[Import-SIG] PEP 395 (Module aliasing) and the namespace PEPs
pje at telecommunity.com
Thu Nov 17 03:00:20 CET 2011
On Wed, Nov 16, 2011 at 8:47 PM, Nick Coghlan <ncoghlan at gmail.com> wrote:
> On Thu, Nov 17, 2011 at 10:10 AM, PJ Eby <pje at telecommunity.com> wrote:
> > So, I'm wondering a bit about the detailed use cases people have about
> > modules as scripts and vice versa. Are they writing scripts, then
> > them into modules? Trying to run somebody else's modules? Copying
> > code from somewhere?
> > (The part that confuses me is, if you *know* there's a difference
> between a
> > script and a module, then presumably you either know about __name__, OR
> > wouldn't have any reason to run your module as a script. Conversely, if
> > don't know about __name__, then how would you conceive of making your
> > into a module? ISTM that in order to even have this problem you have to
> > least be knowledgeable enough to realize there's *some* difference
> > moduleness and scriptness.)
> > Anyway, understanding the *details* of this process (of how people end up
> > making the sort of errors PEP 395 aims to address) seems important to me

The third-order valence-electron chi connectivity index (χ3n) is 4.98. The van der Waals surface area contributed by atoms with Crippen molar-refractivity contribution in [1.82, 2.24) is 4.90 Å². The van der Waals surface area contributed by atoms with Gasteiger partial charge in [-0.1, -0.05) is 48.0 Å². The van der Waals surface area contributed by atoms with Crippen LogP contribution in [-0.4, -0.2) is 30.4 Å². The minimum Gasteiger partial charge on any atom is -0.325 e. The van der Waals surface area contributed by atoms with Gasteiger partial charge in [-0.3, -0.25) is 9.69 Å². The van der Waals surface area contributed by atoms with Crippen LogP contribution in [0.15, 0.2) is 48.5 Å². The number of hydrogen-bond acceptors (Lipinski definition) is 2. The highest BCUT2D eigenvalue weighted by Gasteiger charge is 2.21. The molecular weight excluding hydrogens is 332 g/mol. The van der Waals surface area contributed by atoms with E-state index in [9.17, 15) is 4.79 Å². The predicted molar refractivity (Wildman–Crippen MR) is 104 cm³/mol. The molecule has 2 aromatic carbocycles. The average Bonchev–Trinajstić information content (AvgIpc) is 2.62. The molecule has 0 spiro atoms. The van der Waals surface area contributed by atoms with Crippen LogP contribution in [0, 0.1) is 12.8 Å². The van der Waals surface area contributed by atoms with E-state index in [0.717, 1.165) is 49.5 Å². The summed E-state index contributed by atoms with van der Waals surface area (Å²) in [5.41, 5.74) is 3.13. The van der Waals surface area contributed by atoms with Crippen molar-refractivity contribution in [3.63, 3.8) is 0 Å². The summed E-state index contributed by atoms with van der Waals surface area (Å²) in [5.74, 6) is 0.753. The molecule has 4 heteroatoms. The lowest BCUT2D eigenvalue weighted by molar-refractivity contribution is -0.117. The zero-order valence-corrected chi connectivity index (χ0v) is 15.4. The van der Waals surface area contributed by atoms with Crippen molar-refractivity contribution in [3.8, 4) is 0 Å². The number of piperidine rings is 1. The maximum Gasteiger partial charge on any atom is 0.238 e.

> > pinning down precisely what problem to solve and how.
> The module->script process comes from wanting to expose useful command
> line functionality from a Python module in a cross-platform way
> without any additional packaging effort (as exposing system-native
> scripts is a decidedly *non* trivial task, and also doesn't work from
> a source checkout).
No, I mean how do the people who PEP 395 is supposed to be helping, find
out that they even want to run a script as a module?
Or are you saying that the central use case the PEP is aimed at is running
stdlib modules? ;-)
> It's also fairly common for test definition modules to support
> execution via "-m" (by invoking unittest.main() from an "if __name__"
> guarded suite).
Right... so are these modules not *documented* as being run by -m? Are
people running them as scripts by mistake?
I'm still not seeing how people end up making their own scripts into
modules or vice versa, *without* some explicit documentation about the
process. I mean, how do you even know that a file can be both, without
realizing that there's a difference between the two?
The most common confusion I've seen among newbies is the ones who don't
grok that module != file. That is, they don't understand why you replace
directory separators with '.' (which is how they think of it) or they want
to use exec/runfile instead of import, or they expect import to run the
code, or similar confusions of "file" and "module".
However, I don't grok how people with *that* confusion would end up writing
code that has a problem when run as a combination script/module, because
they already think scripts and modules are the same thing and are rather
unlikely to create a package in the first place.
So who *is* PEP 395's target audience, and what is their mental model?
That's the question I'd like to come to grips with before proposing a full
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